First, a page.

Hey there. I’m 44 years old and have been a U.S. Marine for the past 26 and a half years. I had known for a long time that I needed orthodontic work to correct very crowded lower teeth as well as upper teeth that had a mind of their own. I also have a lower mid-line that is off-center to the left by about 4-5 millimeters and my upper and lower teeth meet “edge-on” instead of meeting in a normal bite.
My braces journey started in 2004 while I was assigned to Marine Corps Recruit Depot San Diego. I went to the Depot Dental Clinic for an annual check-up and cleaning and happened to ask the Dental Officer what, if anything, could be done to correct my wayward teeth (brushing and flossing were a real pain due to the significant crowding). Braces weren’t even a thought as I was actually interested in the possibility of veneers. The Depot Dental Clinic had a Dental Officer trained in cosmetic dentistry and she gave me a once over … turns out veneers weren’t an option due to my cross-bite. The Dental Officer gave me a consult to the National Naval Medical Center Bethesda Oral & Maxillo-facial Surgical Department and my journey began.
A little about the Department of the Navy Orthodontic Program. There are approximately 14 Naval Officers trained as Orthodontists servicing approximately a million Navy and Marine Corps personnel. These Orthodontists are assigned to major Naval Hospitals throughout the world. In order to be accepted into the Naval Orthodontic program a patient must be evaluated by one of these 14 Orthodontists with many x-rays and facial measurements taken. The Orthodontist then presents the case to a review committee and a decision is made as to whether or not the patient’s dental situation is of sufficient severity for acceptance into the Naval Orthodontic program. The vast majority of cases reviewed are not accepted … they are instead recommended to pursue orthodontic treatment in the private sector.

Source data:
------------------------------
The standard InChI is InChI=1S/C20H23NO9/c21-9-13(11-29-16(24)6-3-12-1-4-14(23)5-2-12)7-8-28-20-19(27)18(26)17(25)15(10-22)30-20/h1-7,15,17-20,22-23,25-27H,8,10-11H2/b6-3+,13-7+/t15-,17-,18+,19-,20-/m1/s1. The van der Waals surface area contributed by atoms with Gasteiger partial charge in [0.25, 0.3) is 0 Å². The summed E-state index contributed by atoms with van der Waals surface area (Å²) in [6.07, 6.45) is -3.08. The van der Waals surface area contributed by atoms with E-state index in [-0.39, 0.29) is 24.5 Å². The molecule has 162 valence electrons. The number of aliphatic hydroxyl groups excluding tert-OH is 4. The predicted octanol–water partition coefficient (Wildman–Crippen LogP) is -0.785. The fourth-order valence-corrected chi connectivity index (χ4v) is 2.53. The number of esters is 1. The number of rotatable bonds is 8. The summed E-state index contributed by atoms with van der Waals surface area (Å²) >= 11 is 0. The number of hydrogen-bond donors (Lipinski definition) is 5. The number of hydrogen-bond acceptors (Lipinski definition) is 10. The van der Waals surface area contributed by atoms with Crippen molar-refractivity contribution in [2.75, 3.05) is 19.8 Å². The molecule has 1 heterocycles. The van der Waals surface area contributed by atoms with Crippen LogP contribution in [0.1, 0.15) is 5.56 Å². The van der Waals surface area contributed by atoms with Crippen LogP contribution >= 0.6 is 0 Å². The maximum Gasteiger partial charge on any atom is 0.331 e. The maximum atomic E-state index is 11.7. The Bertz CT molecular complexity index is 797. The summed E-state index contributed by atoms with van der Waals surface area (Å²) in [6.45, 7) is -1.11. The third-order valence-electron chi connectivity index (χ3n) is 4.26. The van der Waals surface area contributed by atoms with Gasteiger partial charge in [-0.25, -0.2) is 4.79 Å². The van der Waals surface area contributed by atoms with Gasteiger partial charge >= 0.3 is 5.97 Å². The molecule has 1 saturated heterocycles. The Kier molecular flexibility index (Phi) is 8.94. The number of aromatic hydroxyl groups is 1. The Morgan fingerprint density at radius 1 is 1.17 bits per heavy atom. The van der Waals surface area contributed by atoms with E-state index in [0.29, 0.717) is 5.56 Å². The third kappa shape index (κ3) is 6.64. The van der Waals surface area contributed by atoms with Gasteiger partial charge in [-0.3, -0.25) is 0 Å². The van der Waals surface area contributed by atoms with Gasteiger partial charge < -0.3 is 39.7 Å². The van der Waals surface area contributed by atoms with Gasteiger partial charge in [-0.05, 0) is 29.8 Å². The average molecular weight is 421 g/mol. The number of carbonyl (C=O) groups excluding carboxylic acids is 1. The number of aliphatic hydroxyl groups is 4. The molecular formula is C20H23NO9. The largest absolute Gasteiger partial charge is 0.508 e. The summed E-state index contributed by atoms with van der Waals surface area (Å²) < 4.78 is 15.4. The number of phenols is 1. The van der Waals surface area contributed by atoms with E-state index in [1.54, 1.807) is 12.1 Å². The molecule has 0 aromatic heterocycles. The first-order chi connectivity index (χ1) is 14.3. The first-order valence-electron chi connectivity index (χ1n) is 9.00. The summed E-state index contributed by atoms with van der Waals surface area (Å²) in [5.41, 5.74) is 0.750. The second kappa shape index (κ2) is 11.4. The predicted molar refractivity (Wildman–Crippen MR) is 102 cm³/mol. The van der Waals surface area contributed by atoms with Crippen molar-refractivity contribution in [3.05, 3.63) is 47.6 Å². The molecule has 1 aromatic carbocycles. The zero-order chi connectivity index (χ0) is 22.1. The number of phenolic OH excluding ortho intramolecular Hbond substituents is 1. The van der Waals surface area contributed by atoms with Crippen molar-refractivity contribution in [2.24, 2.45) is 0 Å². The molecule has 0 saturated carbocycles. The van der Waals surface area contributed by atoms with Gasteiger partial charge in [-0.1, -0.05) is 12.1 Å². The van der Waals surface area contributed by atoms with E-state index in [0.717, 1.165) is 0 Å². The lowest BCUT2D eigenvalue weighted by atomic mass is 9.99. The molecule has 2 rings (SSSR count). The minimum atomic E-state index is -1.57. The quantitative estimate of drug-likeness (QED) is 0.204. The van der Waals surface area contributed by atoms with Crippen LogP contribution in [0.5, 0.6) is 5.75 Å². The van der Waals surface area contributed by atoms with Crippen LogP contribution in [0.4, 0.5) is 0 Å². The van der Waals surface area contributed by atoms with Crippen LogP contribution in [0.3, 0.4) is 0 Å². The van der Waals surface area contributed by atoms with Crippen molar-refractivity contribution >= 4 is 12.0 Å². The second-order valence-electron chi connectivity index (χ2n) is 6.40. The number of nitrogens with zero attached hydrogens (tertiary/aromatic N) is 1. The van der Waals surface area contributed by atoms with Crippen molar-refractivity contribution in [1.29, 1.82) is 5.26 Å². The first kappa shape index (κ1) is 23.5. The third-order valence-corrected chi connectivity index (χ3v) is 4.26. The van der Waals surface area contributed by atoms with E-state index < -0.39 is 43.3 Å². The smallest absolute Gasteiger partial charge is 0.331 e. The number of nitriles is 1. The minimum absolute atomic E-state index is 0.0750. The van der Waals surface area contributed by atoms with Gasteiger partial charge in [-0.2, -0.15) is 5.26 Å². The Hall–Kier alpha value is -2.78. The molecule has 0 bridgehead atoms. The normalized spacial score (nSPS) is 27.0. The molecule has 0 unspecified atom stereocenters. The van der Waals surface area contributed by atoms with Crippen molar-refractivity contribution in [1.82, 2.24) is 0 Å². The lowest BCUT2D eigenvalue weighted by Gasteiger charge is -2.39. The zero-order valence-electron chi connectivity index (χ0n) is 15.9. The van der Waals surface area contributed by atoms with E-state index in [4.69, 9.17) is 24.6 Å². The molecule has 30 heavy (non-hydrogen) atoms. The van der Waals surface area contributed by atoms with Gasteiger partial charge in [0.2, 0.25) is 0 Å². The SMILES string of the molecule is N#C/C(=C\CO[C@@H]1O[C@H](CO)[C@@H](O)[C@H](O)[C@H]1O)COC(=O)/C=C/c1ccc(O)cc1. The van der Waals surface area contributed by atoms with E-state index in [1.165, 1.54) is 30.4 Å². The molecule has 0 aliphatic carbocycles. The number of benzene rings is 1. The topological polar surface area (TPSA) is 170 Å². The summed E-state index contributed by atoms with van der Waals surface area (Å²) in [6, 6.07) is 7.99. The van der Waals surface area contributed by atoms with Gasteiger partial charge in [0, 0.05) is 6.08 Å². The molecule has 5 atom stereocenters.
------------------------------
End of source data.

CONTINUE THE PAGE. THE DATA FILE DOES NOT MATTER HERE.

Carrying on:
Once accepted into the Navy Orthodontic program you begin your treatment. A patient is supposed to remain in the geographical area for a minimum of two years (estimated treatment time) to ensure continuity of the doctor/patient relationship. As I’ll get to in a minute, this doesn’t always occur.
I was referred for Orthodontic treatment in January 2004 and my case was prepared for review during that time. Unfortunately, the case review boards were postponed due to a lot of the doctors being deployed in support of the Iraq War (this was the early stages of the war). What is normally a two month process ended up taking almost 10 months and, in October 2004, I received word from the Orthodontist that I had been accepted into the program and they were ready to begin my treatment. I was fitted for spacers a few days before Thanksgiving 2004 (not the ideal time for that) and received my upper brackets and first archwire the first week of December 2004. I had my lower brackets and archwire applied about six weeks later (January 2005).
I mentioned previously that a patient is supposed to remain in the geographical area for two years. In my case I was selected for promotion which necessitated my reassignment. Fortunately I was able to request assignment to the Northern Virginia area and am stationed within 40 miles of the National Naval Medical Center Bethesda. The Dental technicians in San Diego secured the archwires (basically wrapping wire around the brackets and the archwires) and I left San Diego in June 2005. Once in the Northern Virginia area it took about three months to get back into the swing of things due to scheduling conflicts and such but that eventually resolved itself and things have progressed smoothly from there.
A comment or two about the Oral & Maxillo-Facial Surgery Department staff. There is one Orthodontist assigned to this Department so I’m able to see the same person for each of my adjustments. The same can’t be said of the surgical staff. They work as a team and, in the past six months I’ve seen three different surgeons. A good thing is that the Orthodontist and Surgeons are co-located in the hospital so communication amongst the team is very easy … I’d have grave concerns if this wasn’t the case. I have no doubts that all of the surgeons are highly qualified; I’d just feel more at ease if I had one “primary” surgeon that I could go to with questions.
That’s about it for now. I’ll post in a bit about my upcoming surgery that’ll be conducted on Tuesday, 13 March 2007.